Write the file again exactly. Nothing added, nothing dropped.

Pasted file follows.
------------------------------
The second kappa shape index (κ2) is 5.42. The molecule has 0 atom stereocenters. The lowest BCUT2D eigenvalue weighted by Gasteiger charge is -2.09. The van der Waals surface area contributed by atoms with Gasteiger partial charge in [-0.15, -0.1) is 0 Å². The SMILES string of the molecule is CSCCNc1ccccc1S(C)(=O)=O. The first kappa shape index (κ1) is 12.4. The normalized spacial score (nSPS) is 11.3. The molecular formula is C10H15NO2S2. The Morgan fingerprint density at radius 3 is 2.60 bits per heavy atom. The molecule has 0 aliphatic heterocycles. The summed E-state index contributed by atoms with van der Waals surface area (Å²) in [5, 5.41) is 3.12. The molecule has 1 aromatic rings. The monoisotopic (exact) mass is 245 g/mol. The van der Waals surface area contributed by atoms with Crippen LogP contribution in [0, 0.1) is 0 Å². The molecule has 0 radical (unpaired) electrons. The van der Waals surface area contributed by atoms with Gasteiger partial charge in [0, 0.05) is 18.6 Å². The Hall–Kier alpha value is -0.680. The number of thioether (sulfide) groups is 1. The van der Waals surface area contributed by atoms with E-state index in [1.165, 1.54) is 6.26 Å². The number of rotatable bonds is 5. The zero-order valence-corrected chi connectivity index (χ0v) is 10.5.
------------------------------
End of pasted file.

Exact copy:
The second kappa shape index (κ2) is 5.42. The molecule has 0 atom stereocenters. The lowest BCUT2D eigenvalue weighted by Gasteiger charge is -2.09. The van der Waals surface area contributed by atoms with Gasteiger partial charge in [-0.15, -0.1) is 0 Å². The SMILES string of the molecule is CSCCNc1ccccc1S(C)(=O)=O. The first kappa shape index (κ1) is 12.4. The normalized spacial score (nSPS) is 11.3. The molecular formula is C10H15NO2S2. The Morgan fingerprint density at radius 3 is 2.60 bits per heavy atom. The molecule has 0 aliphatic heterocycles. The summed E-state index contributed by atoms with van der Waals surface area (Å²) in [5, 5.41) is 3.12. The molecule has 1 aromatic rings. The monoisotopic (exact) mass is 245 g/mol. The van der Waals surface area contributed by atoms with Crippen LogP contribution in [0, 0.1) is 0 Å². The molecule has 0 radical (unpaired) electrons. The van der Waals surface area contributed by atoms with Gasteiger partial charge in [0, 0.05) is 18.6 Å². The Hall–Kier alpha value is -0.680. The number of thioether (sulfide) groups is 1. The van der Waals surface area contributed by atoms with E-state index in [1.165, 1.54) is 6.26 Å². The number of rotatable bonds is 5. The zero-order valence-corrected chi connectivity index (χ0v) is 10.5.